After most players hit a shot, they usually take a moment to react to it (often verbally and not always with words that I can repeat here) and either walk away pleased or frustrated. Riding an emotional roller coaster like this can do damage to your confidence. A proper postshot routine, however, will minimize your emotional reactions and help to prepare you for your next shot.

After you hit a poor shot, first figure out if it happened because of a mental or physical error. Mental errors include being distracted, lacking confidence and never committing to the shot. Physical errors are swing flaws such as bad alignment, an open or shut clubface, poor weight transfer and incorrect swing path.

If your shot happened because of a mental error, remind yourself that you, and only you, are in control of when you make a swing. Don’t swing until you’re ready. If it were a physical error, understand the cause and effect of the shot pattern. If the ball went right, then simply say to yourself, I left the clubface open. Then rehearse the swing you wanted to make. The goal is to walk away from your shot and understand what happened.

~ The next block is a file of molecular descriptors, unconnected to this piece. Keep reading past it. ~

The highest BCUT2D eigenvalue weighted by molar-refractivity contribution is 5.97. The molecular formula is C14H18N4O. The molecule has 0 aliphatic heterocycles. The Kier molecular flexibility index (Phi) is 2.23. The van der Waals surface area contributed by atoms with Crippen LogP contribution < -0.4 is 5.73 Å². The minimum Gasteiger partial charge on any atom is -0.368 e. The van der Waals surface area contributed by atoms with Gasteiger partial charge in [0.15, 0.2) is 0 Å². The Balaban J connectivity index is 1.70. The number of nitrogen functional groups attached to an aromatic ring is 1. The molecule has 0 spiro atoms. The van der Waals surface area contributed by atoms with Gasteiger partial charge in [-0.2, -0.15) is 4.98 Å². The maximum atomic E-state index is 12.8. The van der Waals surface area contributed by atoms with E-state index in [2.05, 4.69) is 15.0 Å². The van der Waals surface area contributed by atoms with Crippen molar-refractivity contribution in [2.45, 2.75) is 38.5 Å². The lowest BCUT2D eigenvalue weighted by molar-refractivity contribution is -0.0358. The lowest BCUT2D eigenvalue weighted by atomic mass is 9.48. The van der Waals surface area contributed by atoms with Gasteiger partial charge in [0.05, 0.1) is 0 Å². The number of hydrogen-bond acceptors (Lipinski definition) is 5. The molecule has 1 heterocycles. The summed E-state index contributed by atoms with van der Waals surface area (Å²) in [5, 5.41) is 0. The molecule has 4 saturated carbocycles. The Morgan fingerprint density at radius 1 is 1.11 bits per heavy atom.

The problem many golfers suffer from is that they get mad after a poor shot and don’t learn from it. This makes it more likely that the poor shot will be repeated. By making a practice swing after a poor shot, you’ll forget about the shot and shift your focus to the next one